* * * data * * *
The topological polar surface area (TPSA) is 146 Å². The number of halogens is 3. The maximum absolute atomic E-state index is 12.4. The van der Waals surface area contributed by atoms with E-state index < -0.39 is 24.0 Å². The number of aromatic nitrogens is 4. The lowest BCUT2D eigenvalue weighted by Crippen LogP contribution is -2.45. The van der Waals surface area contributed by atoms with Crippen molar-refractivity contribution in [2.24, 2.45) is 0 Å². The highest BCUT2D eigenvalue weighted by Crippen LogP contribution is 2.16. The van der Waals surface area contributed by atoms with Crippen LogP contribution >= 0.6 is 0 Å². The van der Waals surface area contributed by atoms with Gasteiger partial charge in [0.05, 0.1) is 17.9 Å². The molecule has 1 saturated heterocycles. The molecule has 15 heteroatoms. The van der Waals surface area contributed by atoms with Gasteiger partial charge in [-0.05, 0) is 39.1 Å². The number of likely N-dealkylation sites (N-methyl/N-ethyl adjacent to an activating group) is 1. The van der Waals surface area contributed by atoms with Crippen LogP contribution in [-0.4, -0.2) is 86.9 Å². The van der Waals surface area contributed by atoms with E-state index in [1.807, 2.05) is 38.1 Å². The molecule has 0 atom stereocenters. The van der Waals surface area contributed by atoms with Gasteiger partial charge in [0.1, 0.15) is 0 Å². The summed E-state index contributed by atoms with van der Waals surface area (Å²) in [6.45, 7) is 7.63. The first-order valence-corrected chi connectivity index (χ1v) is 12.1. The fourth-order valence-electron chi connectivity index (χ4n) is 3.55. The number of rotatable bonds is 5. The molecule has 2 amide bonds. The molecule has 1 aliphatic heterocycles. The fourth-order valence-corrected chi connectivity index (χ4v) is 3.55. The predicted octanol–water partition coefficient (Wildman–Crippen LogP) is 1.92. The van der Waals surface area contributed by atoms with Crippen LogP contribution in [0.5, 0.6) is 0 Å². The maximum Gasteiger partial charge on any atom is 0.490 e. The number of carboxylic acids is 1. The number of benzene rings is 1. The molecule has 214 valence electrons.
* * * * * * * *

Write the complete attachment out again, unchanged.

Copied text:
The topological polar surface area (TPSA) is 146 Å². The number of halogens is 3. The maximum absolute atomic E-state index is 12.4. The van der Waals surface area contributed by atoms with E-state index < -0.39 is 24.0 Å². The number of aromatic nitrogens is 4. The lowest BCUT2D eigenvalue weighted by Crippen LogP contribution is -2.45. The van der Waals surface area contributed by atoms with Crippen molar-refractivity contribution in [2.24, 2.45) is 0 Å². The highest BCUT2D eigenvalue weighted by Crippen LogP contribution is 2.16. The van der Waals surface area contributed by atoms with Crippen LogP contribution >= 0.6 is 0 Å². The van der Waals surface area contributed by atoms with Gasteiger partial charge in [0.05, 0.1) is 17.9 Å². The molecule has 1 saturated heterocycles. The molecule has 15 heteroatoms. The van der Waals surface area contributed by atoms with Gasteiger partial charge in [-0.05, 0) is 39.1 Å². The number of likely N-dealkylation sites (N-methyl/N-ethyl adjacent to an activating group) is 1. The van der Waals surface area contributed by atoms with Crippen LogP contribution in [-0.4, -0.2) is 86.9 Å². The van der Waals surface area contributed by atoms with E-state index in [1.807, 2.05) is 38.1 Å². The molecule has 0 atom stereocenters. The van der Waals surface area contributed by atoms with Gasteiger partial charge in [0.1, 0.15) is 0 Å². The summed E-state index contributed by atoms with van der Waals surface area (Å²) in [6.45, 7) is 7.63. The first-order valence-corrected chi connectivity index (χ1v) is 12.1. The fourth-order valence-electron chi connectivity index (χ4n) is 3.55. The number of rotatable bonds is 5. The molecule has 2 amide bonds. The molecule has 1 aliphatic heterocycles. The fourth-order valence-corrected chi connectivity index (χ4v) is 3.55. The predicted octanol–water partition coefficient (Wildman–Crippen LogP) is 1.92. The van der Waals surface area contributed by atoms with Crippen LogP contribution in [0.5, 0.6) is 0 Å². The maximum Gasteiger partial charge on any atom is 0.490 e. The number of carboxylic acids is 1. The number of benzene rings is 1. The molecule has 214 valence electrons.